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  6. Sean - very observant sir. I hadn't noticed that Harry Lindfield is credited for the artwork. Gerry Haylock is credited from the following issue onwards. But I'd argue that it's an editorial mistake. If you compare those two pages to later Haylock ones, it looks more like his work than Lindfield's especially if you look at The Persuaders in the same issue also by Lindfield. Not to put down Harry Lindfield though - his work on Dr Who, The Persauders and Star Trek is fantastic.

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  7. Colin, fwiw that double spread looked like the work of a different artist to me before I noticed the credit.
    But I'm not about to argue with someone obviously more knowledgeable on the subject of TV Action (especially as it looked even less like the one Dr Who page by Harry Lindfield I found online).

    While looking for some comparison pages, an amusing footnote to the story posted here turned up - seems some geezer claims to have created Davros in that TV Action competition.

    www.dailymail.co.uk/tvshowbiz/article-1367972/BBC-sued-Who-drew-evil-Dalek-mastermind-Davros.html

    Hey, it was in the Daily Mail - its gotta be true, right?
    (Sorry about linking to the Mail on your blog Pete, but its what came up on google)

    -sean

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  8. I find it amazing when an artist can make two potentially static characters interesting. Haylock truly is amazing! We Yanks could use lessons in that respect.

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  9. Hey Kid, any good strips in that Persuaders special? Let us know, we can at least feel envious.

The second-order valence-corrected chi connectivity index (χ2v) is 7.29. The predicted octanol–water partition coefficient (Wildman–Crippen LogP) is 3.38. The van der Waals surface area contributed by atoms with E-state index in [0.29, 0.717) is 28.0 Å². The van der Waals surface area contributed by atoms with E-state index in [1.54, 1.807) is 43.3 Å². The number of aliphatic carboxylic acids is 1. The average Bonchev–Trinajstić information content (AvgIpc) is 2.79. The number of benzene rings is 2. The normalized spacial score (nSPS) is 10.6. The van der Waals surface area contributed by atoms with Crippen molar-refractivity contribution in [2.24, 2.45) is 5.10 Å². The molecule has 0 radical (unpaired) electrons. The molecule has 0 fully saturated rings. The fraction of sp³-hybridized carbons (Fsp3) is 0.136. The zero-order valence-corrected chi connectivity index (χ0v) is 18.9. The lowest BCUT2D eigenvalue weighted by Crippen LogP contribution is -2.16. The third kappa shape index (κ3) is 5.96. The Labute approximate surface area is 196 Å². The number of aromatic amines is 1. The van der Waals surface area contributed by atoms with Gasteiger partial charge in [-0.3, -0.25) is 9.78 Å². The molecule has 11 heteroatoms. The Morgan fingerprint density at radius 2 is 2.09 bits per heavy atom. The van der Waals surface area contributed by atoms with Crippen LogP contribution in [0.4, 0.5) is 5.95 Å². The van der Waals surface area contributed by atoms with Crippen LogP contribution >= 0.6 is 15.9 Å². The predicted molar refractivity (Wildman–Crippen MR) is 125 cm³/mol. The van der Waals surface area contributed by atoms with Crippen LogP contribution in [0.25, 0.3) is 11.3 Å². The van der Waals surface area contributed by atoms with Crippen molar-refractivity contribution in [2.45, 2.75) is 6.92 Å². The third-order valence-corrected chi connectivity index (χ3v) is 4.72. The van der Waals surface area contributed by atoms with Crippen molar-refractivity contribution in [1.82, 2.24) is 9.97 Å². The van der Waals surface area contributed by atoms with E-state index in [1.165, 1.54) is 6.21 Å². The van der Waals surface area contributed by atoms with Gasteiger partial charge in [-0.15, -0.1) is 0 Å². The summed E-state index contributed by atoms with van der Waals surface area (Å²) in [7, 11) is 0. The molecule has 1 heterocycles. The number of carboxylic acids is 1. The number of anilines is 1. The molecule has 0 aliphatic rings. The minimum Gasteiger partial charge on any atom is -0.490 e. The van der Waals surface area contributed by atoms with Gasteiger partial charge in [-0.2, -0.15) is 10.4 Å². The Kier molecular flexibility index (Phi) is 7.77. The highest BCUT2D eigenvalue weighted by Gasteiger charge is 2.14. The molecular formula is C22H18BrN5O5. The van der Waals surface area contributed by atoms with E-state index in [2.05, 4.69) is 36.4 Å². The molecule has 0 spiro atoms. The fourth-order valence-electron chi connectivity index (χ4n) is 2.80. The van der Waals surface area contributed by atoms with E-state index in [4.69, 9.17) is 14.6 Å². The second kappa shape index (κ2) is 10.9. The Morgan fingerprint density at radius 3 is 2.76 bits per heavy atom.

And no problem, Sean, The Daily Mail is the biggest comic of all!

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  10. And Neil, as always, I'll be showing off more Countdown / TV Action of course.

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  11. Thanks for that, Pete! Big Pertwee fan here so I've downloaded this for reading later.

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  12. Hi Pete, it's a few months later than your post but I just wanted to add my appreciation for Gerry Haylock. I bought the Century 21 reprint books edited by Chris Bentley and among all the amazing art I was disappointed that Haylock was only represented in one volume. I would love to buy a collected edition of his artwork. This era of British comics seems to have been particularly quirky, there's no one doing this kind of stuff today and I find myself less enthusiastic with all the digital colouring and lack of white space which seems to homogenise a lot of the artwork. A collected edition similar to those recent Star Trek UK classics would be welcome, for UFO, Land of the Giants, Pertwee Who and anything else he did. What a legend! Where did he disappear to after this work, I don't think he did anything in Look-In which would have been the obvious place for him to do stuff.

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    Replies
    1. Ken, check out John Freeman's Down the Tubes blog where there's a great article about reprints of TV adaptations (and how difficult it may be). Mind you, Big Finish did a nice collection of The Avengers from Diana a few years ago so it can be done.

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  13. No bother Ken, I'm always checking back to see if there are any new comments. I'm not sure Haylock ever did any Look-In actually, he definitely should've done. Luckily though we do seem to be living in the era of reprints celebrating these great lost artists, so maybe oe day he'll be brought back into the public eye, particularly with Rebellion doing good work.